Invented by the devil Prof. Paul Mayrhofer on materials and surfaces
Researchers like Paul Heinz Mayrhofer make significant contributions to the expanded use of intelligent coatings in industry. During a visit in Vienna, the materials scientist explained what this is about and the role of Oerlikon Balzers in this area.
«Without materials science, there wouldn’t be any technology.
The development of mankind has always been linked to materials. There’s a good reason
why entire epochs are named after them: Stone Age, Bronze Age, Iron Age, ...»
Vienna, Technical University, Getreidemarkt 9. It is a cold Tuesday in March, nine o’clock in the morning and Univ. Prof. Dipl.-Ing. Dr. mont. Paul Heinz Mayrhofer is punctual. He is a friendly man with a youthful demeanor, who listens benevolently and answers patiently. Mayrhofer mentions that he has office hours at around noon and a lecture at 2 p.m.: “Shall we?”
Indeed, we shall. There is a good deal to see and even more to discuss.
Professor Mayrhofer is the director of the materials science research department at the technical university in Vienna, known as the TU Wien. He studied in Leoben in Styria and has researched in the US state of Illinois, in Sweden and in Aachen, Germany.
Mayrhofer is a specialist in hard coatings. He has received a series of awards for his work. In 2011 the prestigious Christian Doppler Research Association awarded him a seven-year laboratory grant, which he is completing this year at TU Wien.
We have just arrived in a basement room in which a part of the Christian Doppler Laboratory, Application Oriented Coating Development, is set up. It is supported by Oerlikon Balzers and the Tirolean Plansee Group, which manufactures powdered metallurgical materials. Nestled between colorful hoses, wires and gray cabinets stand numerous pieces of equipment to which Mayrhofer and his students have given female names. One is called Angie, another Ylvi, and another is named Noreia after the Celtic goddess of ore.
Mayrhofer displays a cathode made of tantalum. The material is atomically evaporated in the equipment using a high input of energy. The method employed is called Physical Vapor Deposition (PVD). The particles which are thereby released attach themselves to the materials and elements in their proximity. If they should happen to come into contact with drills, spindles, piston rings or the like, these objects are given a coating which can be significantly thinner than a human hair and nearly as hard as a diamond.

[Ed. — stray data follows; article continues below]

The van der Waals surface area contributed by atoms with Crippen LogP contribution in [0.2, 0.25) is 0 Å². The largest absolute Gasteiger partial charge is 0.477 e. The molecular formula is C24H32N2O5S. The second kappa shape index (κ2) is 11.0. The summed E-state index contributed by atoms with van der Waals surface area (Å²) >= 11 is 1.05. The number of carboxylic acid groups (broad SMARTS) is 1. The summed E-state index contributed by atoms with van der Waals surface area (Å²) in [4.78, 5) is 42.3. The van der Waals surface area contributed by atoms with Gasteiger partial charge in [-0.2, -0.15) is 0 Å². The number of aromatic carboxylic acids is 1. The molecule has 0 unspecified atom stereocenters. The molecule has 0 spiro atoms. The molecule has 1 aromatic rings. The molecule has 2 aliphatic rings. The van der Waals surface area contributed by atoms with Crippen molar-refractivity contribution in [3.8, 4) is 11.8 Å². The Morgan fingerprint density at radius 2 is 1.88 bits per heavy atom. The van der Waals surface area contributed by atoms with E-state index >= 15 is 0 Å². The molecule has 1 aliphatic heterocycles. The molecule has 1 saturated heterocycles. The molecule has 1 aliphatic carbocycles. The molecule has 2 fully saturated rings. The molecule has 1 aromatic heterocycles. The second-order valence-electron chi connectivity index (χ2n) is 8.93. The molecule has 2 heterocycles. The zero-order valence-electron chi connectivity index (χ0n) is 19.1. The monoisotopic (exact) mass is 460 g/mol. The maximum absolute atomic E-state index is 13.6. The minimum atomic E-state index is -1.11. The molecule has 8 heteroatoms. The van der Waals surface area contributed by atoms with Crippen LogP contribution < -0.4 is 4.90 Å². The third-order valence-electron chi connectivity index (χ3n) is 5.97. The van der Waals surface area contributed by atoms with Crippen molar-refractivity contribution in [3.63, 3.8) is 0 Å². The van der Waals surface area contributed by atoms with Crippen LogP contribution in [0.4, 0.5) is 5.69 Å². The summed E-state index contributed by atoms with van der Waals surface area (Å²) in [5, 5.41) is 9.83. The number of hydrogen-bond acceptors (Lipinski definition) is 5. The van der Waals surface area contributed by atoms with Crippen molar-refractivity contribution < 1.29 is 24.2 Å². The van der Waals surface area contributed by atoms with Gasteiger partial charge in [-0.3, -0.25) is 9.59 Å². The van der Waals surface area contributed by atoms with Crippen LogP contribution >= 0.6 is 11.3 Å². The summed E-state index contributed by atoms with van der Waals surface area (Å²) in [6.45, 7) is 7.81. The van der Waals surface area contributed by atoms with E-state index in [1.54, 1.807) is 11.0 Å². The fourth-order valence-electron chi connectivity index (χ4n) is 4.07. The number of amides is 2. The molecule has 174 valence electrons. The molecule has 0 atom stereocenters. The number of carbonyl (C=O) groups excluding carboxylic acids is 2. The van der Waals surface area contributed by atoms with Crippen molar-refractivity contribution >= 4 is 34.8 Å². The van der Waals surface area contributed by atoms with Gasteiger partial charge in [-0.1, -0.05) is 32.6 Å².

The largest piece of equipment that the professor and his staff use for research purposes is called INNOVA and has been provided by Oerlikon Balzers. It is located in the old quarters of the TU on Karlsplatz at a distance of five minutes on foot.
Room ACEG31. There is a sign outside: PVD Laboratory. Inside stands a squarish box that looks like a monstrous oven with soot-covered heating coils. Up to six cathodes with different materials can be employed in the INNOVA. The material is transformed into a vaporous state by means of an arc evaporation process, but also using cathode sputtering. The trajectory of the ions can be controlled using electromagnetic coils. This helps them find the right place to attach themselves. The professor says: “You need to have an exact understanding of the materials right down to the atomic level.”
More on this follows in Mayrhofer’s office. There are models of crystals on the cabinets. The wall is adorned by a large whiteboard with a sketch consisting of chemical abbreviations, letters and numbers, all connected by circles and arrows.
Prof. Mayrhofer, would you let us in on the secret behind the formulas on the board?
We are currently dealing with tungsten carbide and tungsten nitride. The idea is to incorporate tungsten in a hard, firm layer. On contact with a sulfurous environment and high pressures, it develops a lubricant. Its effect would be comparable to that of molybdenum sulfide.
Essentially, you create materials that do not exist in that form in nature, right?
That’s right. Our objective is to develop materials with higher strength and greater toughness, but also improved thermal stability. Usually, however, these properties are mutually opposed. When you improve the hardness of a material, it is usually at the cost of lower toughness. And vice versa.
And what would be an example for a layman?
Gold is a soft metal, as we know, which can be deformed very easily. A knife made of gold would make no sense because it would be dull after the first cut. That doesn’t happen with a ceramic knife. However, the ceramic knife would break immediately if it fell to the ground. So we look for combinations utilizing the strengths of materials so that their drawbacks can be compensated.
Why did you choose a profession like this?
In my school in Burgenland, Austria, we took a career aptitude test in the 8th grade. It indicated that I should pursue a technical profession. A cousin of my mother was a shop teacher at the polytechnic school in the city of Eisenstadt. He was of the opinion that I should choose materials technology as my field of study. A number of teachers at the polytechnic school came from the university for metallurgy and mining in Leoben where I then studied materials science.